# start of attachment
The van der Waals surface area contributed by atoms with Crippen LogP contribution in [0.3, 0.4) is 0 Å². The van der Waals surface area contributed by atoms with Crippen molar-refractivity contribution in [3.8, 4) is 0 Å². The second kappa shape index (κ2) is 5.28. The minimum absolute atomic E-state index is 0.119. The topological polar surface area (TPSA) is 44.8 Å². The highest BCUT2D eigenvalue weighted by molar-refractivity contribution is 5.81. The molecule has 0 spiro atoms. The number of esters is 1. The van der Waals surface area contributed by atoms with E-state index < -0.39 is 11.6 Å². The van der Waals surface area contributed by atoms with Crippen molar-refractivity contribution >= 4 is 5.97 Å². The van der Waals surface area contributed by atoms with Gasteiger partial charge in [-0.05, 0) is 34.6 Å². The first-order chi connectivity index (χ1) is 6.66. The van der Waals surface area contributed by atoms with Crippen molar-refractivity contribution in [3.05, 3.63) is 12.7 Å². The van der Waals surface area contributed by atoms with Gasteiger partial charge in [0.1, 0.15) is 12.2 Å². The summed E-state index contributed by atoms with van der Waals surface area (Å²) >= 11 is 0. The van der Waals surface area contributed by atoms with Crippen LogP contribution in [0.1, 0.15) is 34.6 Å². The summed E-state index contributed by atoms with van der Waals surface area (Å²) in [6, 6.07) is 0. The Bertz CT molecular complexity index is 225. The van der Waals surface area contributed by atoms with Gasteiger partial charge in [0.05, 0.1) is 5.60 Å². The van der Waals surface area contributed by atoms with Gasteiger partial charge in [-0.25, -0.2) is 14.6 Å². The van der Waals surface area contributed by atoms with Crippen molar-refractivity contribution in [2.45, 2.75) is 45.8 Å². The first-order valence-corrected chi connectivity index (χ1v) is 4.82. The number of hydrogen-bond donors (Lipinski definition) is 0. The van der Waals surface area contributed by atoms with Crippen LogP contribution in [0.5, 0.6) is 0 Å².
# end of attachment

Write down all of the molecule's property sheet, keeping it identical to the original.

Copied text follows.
The van der Waals surface area contributed by atoms with Crippen LogP contribution in [0.3, 0.4) is 0 Å². The van der Waals surface area contributed by atoms with Crippen molar-refractivity contribution in [3.8, 4) is 0 Å². The second kappa shape index (κ2) is 5.28. The minimum absolute atomic E-state index is 0.119. The topological polar surface area (TPSA) is 44.8 Å². The highest BCUT2D eigenvalue weighted by molar-refractivity contribution is 5.81. The molecule has 0 spiro atoms. The number of esters is 1. The van der Waals surface area contributed by atoms with E-state index < -0.39 is 11.6 Å². The van der Waals surface area contributed by atoms with Crippen molar-refractivity contribution >= 4 is 5.97 Å². The van der Waals surface area contributed by atoms with Gasteiger partial charge in [-0.05, 0) is 34.6 Å². The first-order chi connectivity index (χ1) is 6.66. The van der Waals surface area contributed by atoms with Crippen molar-refractivity contribution in [3.05, 3.63) is 12.7 Å². The van der Waals surface area contributed by atoms with Gasteiger partial charge in [0.1, 0.15) is 12.2 Å². The summed E-state index contributed by atoms with van der Waals surface area (Å²) >= 11 is 0. The van der Waals surface area contributed by atoms with Crippen LogP contribution in [0.1, 0.15) is 34.6 Å². The summed E-state index contributed by atoms with van der Waals surface area (Å²) in [6, 6.07) is 0. The Bertz CT molecular complexity index is 225. The van der Waals surface area contributed by atoms with Gasteiger partial charge in [0.05, 0.1) is 5.60 Å². The van der Waals surface area contributed by atoms with Gasteiger partial charge in [-0.25, -0.2) is 14.6 Å². The van der Waals surface area contributed by atoms with Crippen molar-refractivity contribution in [2.45, 2.75) is 45.8 Å². The first-order valence-corrected chi connectivity index (χ1v) is 4.82. The number of hydrogen-bond donors (Lipinski definition) is 0. The van der Waals surface area contributed by atoms with Crippen LogP contribution in [0.5, 0.6) is 0 Å².